|a calculus or concretion found in the stomach or intestines of certain animals, esp. ruminants, formerly reputed to be an effective remedy for poison.|
|an arrangement of five objects, as trees, in a square or rectangle, one at each corner and one in the middle.|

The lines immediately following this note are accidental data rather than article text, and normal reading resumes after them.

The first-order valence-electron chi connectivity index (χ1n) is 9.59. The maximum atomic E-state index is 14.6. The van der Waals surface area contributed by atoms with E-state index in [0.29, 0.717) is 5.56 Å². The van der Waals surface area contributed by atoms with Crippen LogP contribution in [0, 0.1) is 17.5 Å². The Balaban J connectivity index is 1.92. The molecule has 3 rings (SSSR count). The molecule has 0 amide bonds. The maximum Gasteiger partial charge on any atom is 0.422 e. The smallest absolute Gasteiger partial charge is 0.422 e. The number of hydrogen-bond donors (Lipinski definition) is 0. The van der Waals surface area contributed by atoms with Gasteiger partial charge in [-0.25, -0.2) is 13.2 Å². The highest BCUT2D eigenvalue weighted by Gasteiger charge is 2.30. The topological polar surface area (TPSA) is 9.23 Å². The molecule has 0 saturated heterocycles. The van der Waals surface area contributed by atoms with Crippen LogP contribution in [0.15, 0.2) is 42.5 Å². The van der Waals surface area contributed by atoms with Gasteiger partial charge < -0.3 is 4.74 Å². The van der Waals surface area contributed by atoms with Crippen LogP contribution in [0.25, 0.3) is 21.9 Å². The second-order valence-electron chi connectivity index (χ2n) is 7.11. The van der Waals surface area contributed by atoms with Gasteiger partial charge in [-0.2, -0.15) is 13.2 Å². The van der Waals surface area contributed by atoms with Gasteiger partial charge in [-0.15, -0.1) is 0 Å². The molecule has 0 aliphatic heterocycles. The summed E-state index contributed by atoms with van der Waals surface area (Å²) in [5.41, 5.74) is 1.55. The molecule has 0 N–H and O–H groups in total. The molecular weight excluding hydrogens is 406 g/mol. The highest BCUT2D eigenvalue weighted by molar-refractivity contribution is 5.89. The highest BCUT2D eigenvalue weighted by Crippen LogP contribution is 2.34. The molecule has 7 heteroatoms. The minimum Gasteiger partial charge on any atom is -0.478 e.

a staff of wood from 6 to 9 feet (about 2 to 3 m) long, used for attack and defense. It is probably the cudgel or sapling with which many legendary heroes are described as being armed. The quarterstaff attained great popularity in England during the Middle Ages. It was usually made of oak, the ends often being shod with iron, and it was held with both hands, the right hand grasping it one-quarter of the distance from the lower end (hence the name) and the left at about the middle. The staff was used as a foil, or practice substitute, for the long, two-handed sword of the period. In earlier times, it may also have been used as a practice weapon for the spear and pike
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